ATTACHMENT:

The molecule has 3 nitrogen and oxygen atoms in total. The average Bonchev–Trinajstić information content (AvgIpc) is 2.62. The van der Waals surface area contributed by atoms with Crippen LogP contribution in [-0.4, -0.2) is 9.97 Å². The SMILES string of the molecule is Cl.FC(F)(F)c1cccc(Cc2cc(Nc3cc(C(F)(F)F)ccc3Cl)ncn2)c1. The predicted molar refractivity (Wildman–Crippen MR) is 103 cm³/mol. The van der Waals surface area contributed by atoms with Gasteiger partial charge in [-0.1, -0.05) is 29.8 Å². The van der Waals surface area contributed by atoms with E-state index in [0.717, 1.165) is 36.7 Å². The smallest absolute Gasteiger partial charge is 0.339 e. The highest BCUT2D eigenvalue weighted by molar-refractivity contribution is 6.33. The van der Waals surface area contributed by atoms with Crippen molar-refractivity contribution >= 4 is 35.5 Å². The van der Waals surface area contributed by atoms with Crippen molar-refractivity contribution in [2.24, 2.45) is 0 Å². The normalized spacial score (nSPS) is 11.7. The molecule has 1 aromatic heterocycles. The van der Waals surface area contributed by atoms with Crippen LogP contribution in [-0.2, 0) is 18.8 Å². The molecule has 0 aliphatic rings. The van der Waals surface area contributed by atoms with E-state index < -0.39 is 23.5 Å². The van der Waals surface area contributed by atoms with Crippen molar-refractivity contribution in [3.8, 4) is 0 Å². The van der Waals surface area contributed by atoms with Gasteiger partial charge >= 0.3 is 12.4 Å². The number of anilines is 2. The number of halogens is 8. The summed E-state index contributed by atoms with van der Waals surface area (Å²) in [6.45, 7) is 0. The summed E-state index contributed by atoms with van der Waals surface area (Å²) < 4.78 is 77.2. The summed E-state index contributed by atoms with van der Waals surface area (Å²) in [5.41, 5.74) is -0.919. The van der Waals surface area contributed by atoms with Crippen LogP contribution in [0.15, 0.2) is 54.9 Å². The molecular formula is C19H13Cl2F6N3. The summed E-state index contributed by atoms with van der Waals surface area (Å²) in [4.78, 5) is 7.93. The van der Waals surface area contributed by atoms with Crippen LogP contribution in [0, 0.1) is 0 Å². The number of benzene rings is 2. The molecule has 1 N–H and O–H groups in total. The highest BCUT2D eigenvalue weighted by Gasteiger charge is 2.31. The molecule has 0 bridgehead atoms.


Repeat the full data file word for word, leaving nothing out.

The molecule has 3 nitrogen and oxygen atoms in total. The average Bonchev–Trinajstić information content (AvgIpc) is 2.62. The van der Waals surface area contributed by atoms with Crippen LogP contribution in [-0.4, -0.2) is 9.97 Å². The SMILES string of the molecule is Cl.FC(F)(F)c1cccc(Cc2cc(Nc3cc(C(F)(F)F)ccc3Cl)ncn2)c1. The predicted molar refractivity (Wildman–Crippen MR) is 103 cm³/mol. The van der Waals surface area contributed by atoms with Gasteiger partial charge in [-0.1, -0.05) is 29.8 Å². The van der Waals surface area contributed by atoms with E-state index in [0.717, 1.165) is 36.7 Å². The smallest absolute Gasteiger partial charge is 0.339 e. The highest BCUT2D eigenvalue weighted by molar-refractivity contribution is 6.33. The van der Waals surface area contributed by atoms with Crippen molar-refractivity contribution >= 4 is 35.5 Å². The van der Waals surface area contributed by atoms with Crippen molar-refractivity contribution in [2.24, 2.45) is 0 Å². The normalized spacial score (nSPS) is 11.7. The molecule has 1 aromatic heterocycles. The van der Waals surface area contributed by atoms with Crippen LogP contribution in [-0.2, 0) is 18.8 Å². The molecule has 0 aliphatic rings. The van der Waals surface area contributed by atoms with E-state index < -0.39 is 23.5 Å². The van der Waals surface area contributed by atoms with Crippen molar-refractivity contribution in [3.8, 4) is 0 Å². The van der Waals surface area contributed by atoms with Gasteiger partial charge >= 0.3 is 12.4 Å². The number of anilines is 2. The number of halogens is 8. The summed E-state index contributed by atoms with van der Waals surface area (Å²) in [6.45, 7) is 0. The summed E-state index contributed by atoms with van der Waals surface area (Å²) < 4.78 is 77.2. The summed E-state index contributed by atoms with van der Waals surface area (Å²) in [5.41, 5.74) is -0.919. The van der Waals surface area contributed by atoms with Crippen LogP contribution in [0.15, 0.2) is 54.9 Å². The molecular formula is C19H13Cl2F6N3. The summed E-state index contributed by atoms with van der Waals surface area (Å²) in [4.78, 5) is 7.93. The van der Waals surface area contributed by atoms with Crippen LogP contribution in [0, 0.1) is 0 Å². The number of benzene rings is 2. The molecule has 1 N–H and O–H groups in total. The highest BCUT2D eigenvalue weighted by Gasteiger charge is 2.31. The molecule has 0 bridgehead atoms.